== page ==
Creative Writing is a book in the Basher Basics series published by Kingfisher. (Other titles in the series include: Grammar, Punctuation, Music, Weather, Math, etc. There are two other lines as well: "Basher History" and "Basher Science".) This one would be perfect for middle grade (upper elementary school and/or junior high).
In the first chapter entitled "What's The Story?" readers learn about genres. Seven genres are included in chapter one: adventure, horror, science fiction, fantasy, mystery, diary, and poetry. Each genre has its own two-page spread. Mystery is found on page sixteen.
MysteryThe second chapter is entitled "Scene Setters." This chapter explores the concept or significance of title, theme, setting, and atmosphere. Theme is found on page twenty-six.
*Story in which a protagonist investigates a mystery or crime
*The detective (amateur or professional) often has a sidekick
*Canny clues help connect the dots
I'm a cagey type whose world is seldom as it seems. Wary Protagonist might look for the story behind the story but, dogged by dastardly deeds, seems instead to stumble into muddles, mayhem, and even murder.
I scatter clues for detectives, private investigators, and interfering old ladies. I lead Protagonist into some sticky situations and courageous capers, but good old Pro is always equal to the challenge, refusing to back off despite ominous omens, threats from thieves, or pleas from the police. It is a question of having to be supremely self-confident, of trusting that gumption and grit will save the day. Even then, with criminals corralled and cooped up for good, it won't be long before I set yet another trail of trouble. This game of wits is just too much fun to play.
Three to Read:
*Detectives in Togas by Henry Winterfeld (1956)
*Cam Jansen and the Mystery of the Stolen Diamonds by David A. Adler (1980)
* Hoot by Carl Hiaasen (2002)
ThemeChapter three is entitled "Schemers and Dreamers." It introduces these concepts: plot, structure, flashback and flashforward, plot device, and denouement. Structure is found on page thirty-six.
*A Central message or idea expressed by a story or poem
*Usually woven into a story rather than stated outright
*Often has a significance beyond the story itself
I'm a thoughtful type and sometimes a bit shy. Sure, Plot likes to scurry here and there, Plot Device teases readers with its tricks and colorful Figurative Language draws all eyes. Meanwhile, I meditate peacefully at the very center of a story, waiting patiently for you to find me. I often speak through other elements of a story rather than in a voice of my own, which means I can be a little hard to spot. I am worth seeking out, though. If you pay close attention and, like me, practice quiet reflection, you will hear my message, I'm sure--I'm intuitive! Ask yourself: Are there subjects in the story that reappear in different ways in different episodes? What makes Protagonist especially happy or sad? Does the story's title offer any clues? Before you know it, you'll have found me!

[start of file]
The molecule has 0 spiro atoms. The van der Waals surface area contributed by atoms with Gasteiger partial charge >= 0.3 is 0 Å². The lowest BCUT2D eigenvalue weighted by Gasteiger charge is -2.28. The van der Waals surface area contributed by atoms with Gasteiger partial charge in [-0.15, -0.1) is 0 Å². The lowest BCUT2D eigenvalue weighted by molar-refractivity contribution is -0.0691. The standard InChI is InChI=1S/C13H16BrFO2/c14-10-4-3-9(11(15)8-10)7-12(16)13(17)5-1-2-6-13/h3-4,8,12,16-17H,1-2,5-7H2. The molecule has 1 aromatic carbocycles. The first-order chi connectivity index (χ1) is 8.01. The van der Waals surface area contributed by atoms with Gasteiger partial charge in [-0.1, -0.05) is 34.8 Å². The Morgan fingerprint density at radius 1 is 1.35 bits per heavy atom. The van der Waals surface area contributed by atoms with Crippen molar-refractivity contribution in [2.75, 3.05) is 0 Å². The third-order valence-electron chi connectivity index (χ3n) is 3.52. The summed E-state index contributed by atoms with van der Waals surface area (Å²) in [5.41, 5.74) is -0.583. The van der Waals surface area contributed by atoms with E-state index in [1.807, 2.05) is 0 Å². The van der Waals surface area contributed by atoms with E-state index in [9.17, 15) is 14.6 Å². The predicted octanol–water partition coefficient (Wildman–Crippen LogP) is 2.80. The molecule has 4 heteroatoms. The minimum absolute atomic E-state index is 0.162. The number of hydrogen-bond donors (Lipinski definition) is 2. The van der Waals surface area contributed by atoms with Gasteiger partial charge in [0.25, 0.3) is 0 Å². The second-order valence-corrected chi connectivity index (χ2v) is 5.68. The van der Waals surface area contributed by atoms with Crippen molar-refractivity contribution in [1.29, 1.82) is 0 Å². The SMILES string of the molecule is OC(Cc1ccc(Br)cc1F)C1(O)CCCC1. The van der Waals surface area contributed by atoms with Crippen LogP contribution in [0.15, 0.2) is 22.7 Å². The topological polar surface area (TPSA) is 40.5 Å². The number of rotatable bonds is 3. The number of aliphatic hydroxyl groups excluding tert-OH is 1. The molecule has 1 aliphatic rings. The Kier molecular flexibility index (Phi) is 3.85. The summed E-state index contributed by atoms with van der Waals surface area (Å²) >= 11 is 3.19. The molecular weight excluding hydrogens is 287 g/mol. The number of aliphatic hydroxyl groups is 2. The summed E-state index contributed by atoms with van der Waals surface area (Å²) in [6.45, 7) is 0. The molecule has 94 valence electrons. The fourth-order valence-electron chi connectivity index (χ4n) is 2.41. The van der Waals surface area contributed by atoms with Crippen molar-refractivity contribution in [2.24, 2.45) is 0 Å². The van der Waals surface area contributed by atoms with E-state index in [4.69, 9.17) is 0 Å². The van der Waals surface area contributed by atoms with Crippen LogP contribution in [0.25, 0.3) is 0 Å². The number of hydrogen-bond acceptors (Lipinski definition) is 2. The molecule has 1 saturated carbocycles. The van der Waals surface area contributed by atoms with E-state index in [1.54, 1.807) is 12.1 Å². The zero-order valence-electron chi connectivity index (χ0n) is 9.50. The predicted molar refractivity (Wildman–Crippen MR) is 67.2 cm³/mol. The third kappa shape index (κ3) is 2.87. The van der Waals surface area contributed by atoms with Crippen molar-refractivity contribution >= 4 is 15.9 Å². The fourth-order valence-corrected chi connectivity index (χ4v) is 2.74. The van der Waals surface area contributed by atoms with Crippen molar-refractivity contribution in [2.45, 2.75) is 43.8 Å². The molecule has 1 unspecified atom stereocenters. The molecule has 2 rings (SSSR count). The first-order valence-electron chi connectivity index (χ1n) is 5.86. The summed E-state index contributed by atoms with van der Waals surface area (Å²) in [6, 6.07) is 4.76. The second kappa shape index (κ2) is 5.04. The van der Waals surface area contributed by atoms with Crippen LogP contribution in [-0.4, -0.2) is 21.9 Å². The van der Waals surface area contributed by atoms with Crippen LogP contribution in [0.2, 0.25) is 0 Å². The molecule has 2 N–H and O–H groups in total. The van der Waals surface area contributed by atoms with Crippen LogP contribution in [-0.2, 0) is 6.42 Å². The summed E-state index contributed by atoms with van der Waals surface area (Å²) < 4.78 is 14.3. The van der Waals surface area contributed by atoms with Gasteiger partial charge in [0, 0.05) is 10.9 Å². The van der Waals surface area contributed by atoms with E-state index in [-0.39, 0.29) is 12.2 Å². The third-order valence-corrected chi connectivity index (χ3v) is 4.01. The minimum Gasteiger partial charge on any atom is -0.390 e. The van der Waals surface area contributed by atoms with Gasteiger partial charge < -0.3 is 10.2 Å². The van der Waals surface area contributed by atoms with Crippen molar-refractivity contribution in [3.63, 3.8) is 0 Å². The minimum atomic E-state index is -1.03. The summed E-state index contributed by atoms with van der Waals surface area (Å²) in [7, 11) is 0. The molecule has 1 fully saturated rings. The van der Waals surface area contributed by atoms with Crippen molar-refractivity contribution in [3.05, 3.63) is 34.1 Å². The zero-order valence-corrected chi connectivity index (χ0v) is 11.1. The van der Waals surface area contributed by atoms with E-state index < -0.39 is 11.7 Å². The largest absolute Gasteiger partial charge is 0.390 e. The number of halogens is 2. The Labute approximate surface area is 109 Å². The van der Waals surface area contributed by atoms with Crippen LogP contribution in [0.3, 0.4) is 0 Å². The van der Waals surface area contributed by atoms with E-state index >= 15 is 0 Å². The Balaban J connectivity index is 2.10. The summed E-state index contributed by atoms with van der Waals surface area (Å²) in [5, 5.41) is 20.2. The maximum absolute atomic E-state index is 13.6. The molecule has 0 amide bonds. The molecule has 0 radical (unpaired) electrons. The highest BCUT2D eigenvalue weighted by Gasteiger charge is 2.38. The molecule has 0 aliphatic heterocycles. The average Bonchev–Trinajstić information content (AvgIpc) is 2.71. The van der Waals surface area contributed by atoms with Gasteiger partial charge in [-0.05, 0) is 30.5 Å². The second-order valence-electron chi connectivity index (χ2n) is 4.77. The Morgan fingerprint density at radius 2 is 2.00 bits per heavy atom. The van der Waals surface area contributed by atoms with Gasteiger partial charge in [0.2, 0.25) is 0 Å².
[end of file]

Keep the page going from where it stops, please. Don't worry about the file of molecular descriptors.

*Identify the different themes in your favorite novel
*Choose a simple theme (for example, "friends are found in unexpected places") then work on a story to illustrate the theme.
StructureThe fourth chapter is "Heroes and Villains." It introduces these concepts: character, protagonist, antagonist, viewpoint, first person, and third person.
*The arrangement of the events within a plot
*Gives a story a beginning, a middle, and an end
*Getting the order of events just so increases a story's impact
I am Plot's conscience. Addicted to the roller-coaster ride of events, Plot has a tendency to overwhelm a story like a tsunami, scattering mishap and misfortune all around. Well, it's my job to make Plot stop and think. I show that hothead some restraint! Yes, with me on board, plot chooses balance over bedlam and cause over coincidence. You see, I have a set of tools that help organize events in a logical progression, each incident causing the next. Thus Plot is able to set the scene (exposition), get things moving (rising action), stir things up (conflict), put on the brakes (suspense), cue the thunder (climax), and let everything settle back to earth (denouement). If I've done my job well, you'll feel like everything that happened was meant to be!
*See if you can find the exposition, rising action, conflict, climax, and denouement in your favorite book
*Can you reorder some of the events without altering the outcome of the story?
The fifth and final chapter is "Wordsmiths." It introduces the following: figurative language (more can be found in the glossary), diction, and dialogue.
I found Creative Writing to be packed with information in a reader-friendly way. I thought they did a great job in defining terms. I think the book could be just as useful for helping people talk about literature (stories, poems, novels, etc.) as it is for helping people write creatively.
© 2013 Becky Laney of Becky's Book Reviews